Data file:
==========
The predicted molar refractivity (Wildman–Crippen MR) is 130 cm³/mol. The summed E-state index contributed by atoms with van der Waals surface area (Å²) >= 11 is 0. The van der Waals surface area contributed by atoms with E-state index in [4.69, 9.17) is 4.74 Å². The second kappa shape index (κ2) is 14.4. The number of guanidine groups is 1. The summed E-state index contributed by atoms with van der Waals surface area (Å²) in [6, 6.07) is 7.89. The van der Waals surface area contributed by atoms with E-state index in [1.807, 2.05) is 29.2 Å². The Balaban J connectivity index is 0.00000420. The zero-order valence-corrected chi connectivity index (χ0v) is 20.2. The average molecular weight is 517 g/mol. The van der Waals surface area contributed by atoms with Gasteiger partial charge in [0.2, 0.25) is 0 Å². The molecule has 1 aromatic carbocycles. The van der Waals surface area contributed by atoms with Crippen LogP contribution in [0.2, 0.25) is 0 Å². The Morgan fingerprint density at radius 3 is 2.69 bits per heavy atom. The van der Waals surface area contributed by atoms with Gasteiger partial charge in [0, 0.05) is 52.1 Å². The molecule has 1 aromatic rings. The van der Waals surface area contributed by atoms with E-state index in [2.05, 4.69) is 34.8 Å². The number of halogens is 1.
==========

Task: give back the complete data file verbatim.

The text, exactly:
The predicted molar refractivity (Wildman–Crippen MR) is 130 cm³/mol. The summed E-state index contributed by atoms with van der Waals surface area (Å²) >= 11 is 0. The van der Waals surface area contributed by atoms with E-state index in [4.69, 9.17) is 4.74 Å². The second kappa shape index (κ2) is 14.4. The number of guanidine groups is 1. The summed E-state index contributed by atoms with van der Waals surface area (Å²) in [6, 6.07) is 7.89. The van der Waals surface area contributed by atoms with E-state index in [1.807, 2.05) is 29.2 Å². The Balaban J connectivity index is 0.00000420. The zero-order valence-corrected chi connectivity index (χ0v) is 20.2. The average molecular weight is 517 g/mol. The van der Waals surface area contributed by atoms with Gasteiger partial charge in [0.2, 0.25) is 0 Å². The molecule has 1 aromatic carbocycles. The van der Waals surface area contributed by atoms with Crippen LogP contribution in [0.2, 0.25) is 0 Å². The Morgan fingerprint density at radius 3 is 2.69 bits per heavy atom. The van der Waals surface area contributed by atoms with Gasteiger partial charge in [0, 0.05) is 52.1 Å². The molecule has 1 aromatic rings. The van der Waals surface area contributed by atoms with E-state index in [2.05, 4.69) is 34.8 Å². The number of halogens is 1.